The rights of beggars are also at par with the rights mentioned in the Universal Declaration of Human rights. Numerous provisions of UDHR provide basic human rights that these indigents cannot be deprived of, such as –
- Article 1 says all human beings are born free and equal in dignity and rights,
- Article 5 mentions no one shall be subjected to inhuman or degrading treatment,
- Article 7 is against discrimination,
- Article 19 mentions the right to freedom of expression and Article 25 deals with the right to a standard of living.
The National Human Rights Commission of India promotes and protects the human rights embodied in the Constitution through Section 2(1)(d) of the Protection of Human Rights Act,1993. It is the watchdog of human rights in India.
Views of Courts of India on begging
I) In the case of Ram Lakhan v. State (2006), the Delhi High Court critically analyzed the rights of beggars putting emphasis on the Constitution, and also made a classification of beggars into four categories –
- Lazy- who doesn’t want to work
- Alcoholic or drug-addict
- Forced by the leader of a beggary “gang”
- Starving, hopeless and helpless
The judgment stated that in cases where a person is forced to beg under the last two categories, he should not be convicted for he has not performed the act voluntarily.
II) The Petitioners, in the case of Sushila Kanwar Poonam Kunwar v. State of Gujrat (2006), demanded the practice of eunuchs receiving alms to be made a fundamental right and be considered a profession. The Gujrat High Court rejected the petition stating that begging cannot be lifted to the level of the profession as it would amount to illegality and may harm society.
III) In another landmark case of Harsh Mandar & Anr. Petitioners v. Union of India & Ors., the constitutionality of all the sections of the Bombay Prevention of Begging Act was challenged except Section 11. The Delhi High Court 2018 decriminalized begging by striking down most of the provisions of the act as unconstitutional as it violates the fundamental rights granted to every citizen.
IV) In a recent PIL filed before the Supreme Court of India seeking to remove beggars from public places to avoid the spread of Covid-19. The apex court held that they cannot take an elitist view and ban begging. Nobody begs out of choice but poverty hence eradication of begging would not solve this socio-economic problem.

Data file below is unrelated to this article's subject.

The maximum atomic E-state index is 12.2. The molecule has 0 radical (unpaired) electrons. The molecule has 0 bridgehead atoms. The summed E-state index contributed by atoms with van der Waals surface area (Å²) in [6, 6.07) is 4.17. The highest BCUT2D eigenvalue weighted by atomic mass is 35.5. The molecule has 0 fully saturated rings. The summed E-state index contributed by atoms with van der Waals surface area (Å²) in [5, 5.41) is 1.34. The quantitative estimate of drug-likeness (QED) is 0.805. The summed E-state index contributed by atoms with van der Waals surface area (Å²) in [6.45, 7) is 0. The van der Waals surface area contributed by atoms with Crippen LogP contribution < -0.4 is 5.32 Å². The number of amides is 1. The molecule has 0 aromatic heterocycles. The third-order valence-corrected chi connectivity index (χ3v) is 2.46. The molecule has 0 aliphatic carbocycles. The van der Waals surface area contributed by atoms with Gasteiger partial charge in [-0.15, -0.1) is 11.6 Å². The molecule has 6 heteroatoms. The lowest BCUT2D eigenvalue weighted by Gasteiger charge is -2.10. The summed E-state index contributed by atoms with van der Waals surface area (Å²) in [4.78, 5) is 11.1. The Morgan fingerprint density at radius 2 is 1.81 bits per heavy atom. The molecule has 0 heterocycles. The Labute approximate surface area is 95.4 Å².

Therefore, the courts of India have always upheld the fundamental rights of beggars and sympathized with their condition. Even before the decriminalization of the Prevention of Begging Act by the Delhi High Court, different High Courts raised the question of its unconstitutionality in many instances. In the recent case, the Supreme Court further provided that the destitute have the right to avail medical treatment. As a result, the court issued notice to the Central and Delhi governments to vaccinate them.
Measures: By the Centre and the State Governments to combat begging
The Ministry of Social Justice and Empowerment has initiated a project called ‘Central Sector Scheme for Comprehensive Rehabilitation of persons engaged in the act of Begging’ for the years 2021-2022 to 2025-2026. This project has been initiated to provide a standard life to the homeless including medical care, shelter, education, and employment opportunities. The Ministry has allocated a total fund of Rs. 100 Cr. for the implementation of this project.
Many other states have also taken measures in previous years to combat this socio-economic problem such as
- The State Government of West Bengal initiated the Beggary Prevention Scheme with the objective to make beggars self-sufficient.
- The Government of Gujrat launched a rehabilitation scheme for beggars with the aim to provide them with shelter and skill-based training.
- In order to turn Hyderabad into a “beggar-free” city, the Greater Hyderabad Municipal Corporation launched a drive to provide assistance to genuine beggars and eradicate fake beggars.
Besides the programs launched by State Governments to exterminate begging in India, several NGOs, Companies, and private individuals have taken steps to provide facilities to these vagrants and to make their lives better.
India being the home of a large number of beggars and vagrants, needs to take steps to eradicate begging at the ground level. The problem of begging cannot be solved by criminalizing the practice of soliciting alms. To combat this challenge the Government needs to provide them with education and employment opportunities, to make them self-reliable.
The State Governments also need to identify the genuine beggars, those who are in actual need of help from those who are using the sympathy of common people to earn money. The business of earning alms using children needs to be stopped immediately to protect the young children from destroying their lives.
The Anti-beggary laws can be useful for punishing the people who adopted beggary as a profession despite numerous assistance provided to them by Governments and NGOs. However, these laws can be proved to be a menace to society if the authority fails to recognize an innocent beggar. The solution to this problem cannot be found in short-term goals. The Central Government along with the State Governments’ needs to work hand in hand to destroy the chain of the business of begging and to provide these destitute –
- Education – to children as well as their parents;
- Employment – by providing them training and opportunities to work;
- Shelter- to the homeless;
- Medical treatment – at no cost or nominal cost; and
- Food – for nutrition and good health.
 Ram Lakhan v. State 137 (2007) DLT 173
 Sushila Kanwar Poonam Kunwar v. State of Gujrat AIR 2000 Guj 194, (2000) 3 GLR 2359
 Harsh Mandar & Anr. Petitioners v. Union of India & Ors. writ petition (Civil) Diary No. 10801/2020
 Public Interest Litigation to remove beggars, Available Here.
 National Human Rights Commission, Available Here